What to expect at the Fall Farmers Markets
Do you feel it? That crispness in the air? Fall is settling in throughout parts of the country and with that comes a welcome shift in available produce that you’ll find at your local Fall Farmers Markets. Here are 10 Fall-season fruits, vegetables and herbs that we can’t wait to pick up (and a recipe on how to use some of them!). So grab your G&J Market Tote and get to shopping!
Pears are another fruit that reign supreme during the Fall. Pick some up to complement any meal or snack during the day – they are great thrown into cooked oatmeal! Try our super easy Open Pear Tart recipe (pic above): roll out some store bought puff pastry, place on a baking sheet (on parchment paper) add thick pear slices (leaving a 1cm gap of pastry at the edges), evenly scatter some small knobs of butter (a tablespoon in total); juice of half a lemon, a sprinkling of sugar (a tablespoon or two depending on taste – we prefer coconut sugar) and cinnamon or nutmeg. Place in the oven for 30 mins at 400°F (keep an eye on it) and enjoy with a scoop of vanilla ice cream.
Fall is the time of year when apples are at their best. Pick up a bushel of them for warm apple crisps, pumpkin apple muffins, dried apples and more. These red beauties are definitely a Fall staple.
Cranberry isn’t just a hot colour of the season, it’s the taste too. The fruit can be used at breakfast (think muffins), lunch (think salads) or dinner (hello, cranberry sauce). We loved the idea of them (with seasonal pears) in this delicious looking gluten free Pear and Cranberry Crisp recipe.
While most equate fall with hearty produce like zucchini, pumpkins and more, light and delicious grapes are also to be found this season. They typically ripen towards the end of the summer, making right now the best time to pick up a bag.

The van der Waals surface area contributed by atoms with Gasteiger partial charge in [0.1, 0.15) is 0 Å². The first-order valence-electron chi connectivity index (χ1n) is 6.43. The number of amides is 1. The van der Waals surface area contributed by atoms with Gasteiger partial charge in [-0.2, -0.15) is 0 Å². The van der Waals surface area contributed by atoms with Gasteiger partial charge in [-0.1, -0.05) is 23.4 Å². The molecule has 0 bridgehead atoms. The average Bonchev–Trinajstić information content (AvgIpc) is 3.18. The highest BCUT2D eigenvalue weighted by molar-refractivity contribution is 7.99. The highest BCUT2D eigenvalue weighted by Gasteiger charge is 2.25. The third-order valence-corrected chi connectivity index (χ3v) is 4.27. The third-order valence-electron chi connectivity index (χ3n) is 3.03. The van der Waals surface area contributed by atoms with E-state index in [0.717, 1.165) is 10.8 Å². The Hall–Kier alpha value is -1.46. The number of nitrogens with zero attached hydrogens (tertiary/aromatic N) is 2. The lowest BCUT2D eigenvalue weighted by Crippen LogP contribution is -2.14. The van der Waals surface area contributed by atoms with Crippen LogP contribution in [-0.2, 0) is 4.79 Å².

A similar produce to lettuce, chicories can add big flavour to meals and worth looking out for at your Fall Farmers Markets. Chicories include Belgian endives, which are great for chopping up and adding to your favourite salad for a tasty kick, or consider separating the leaves and filling them with your favourite dip for a tasty appetizer.
It’s a kitchen staple year around, but garlic actually is most plump and sweet during the Fall, so pick up some cloves and use them in seasoning your dinners. Our favourite thing to do is to roast the whole thing for an hour at 400°F (205° C). You simply chop the top off, wrap it in foil with a bit of oil and salt (we like to add some Rosemary). When it is cool enough to handle you can squeeze the cloves out and enjoy on crackers with cheese, for example.
A number of herbs come in season during the Fall, like parsley, thyme and sage, but we are most excited about fragrant rosemary. Our favourite way to use it is in pasta dishes or on meat, or chop up some rosemary and use it in this smashed potato recipe for a lively taste.
Expect to see sweet potatoes hitting your farmers’ market stands soon, if they haven’t already, and it’s a smart move to pick some up. They are packed with vitamin B6, vitamin C, iron an magnesium, which can help lower stress levels. Steam these as a side dish for dinner or try these yummy sweet potato purees.
This vegetable will stay on the farmers’ market through the winter, but it is at its best in the Autumn months. While it makes for a classic snack, consider whipping up this yummy celery risotto or try this delicious looking Braised Celery with Onion, Pancetta, and Tomatoes by Marcella Hazan.
It’s no surprise that pumpkins are in season during these months, as they’re often used as both ingredients in the kitchen and décor on the porch. Have fun picking out your Fall pumpkins this season, and make sure to take those pumpkin seeds, spread them out on a baking sheet, add some salt and roast in the oven until crisp for a tasty snack.
We are giving away one of our market totes on Instagram. Follow this link to find out how to enter by the 22nd September.
Pear cranberry crisp photo from Cookie and Kate. Smashed potatoes photo from I Am A Food Blog. Braised Celery photo by James Ransom on Food 52 blog.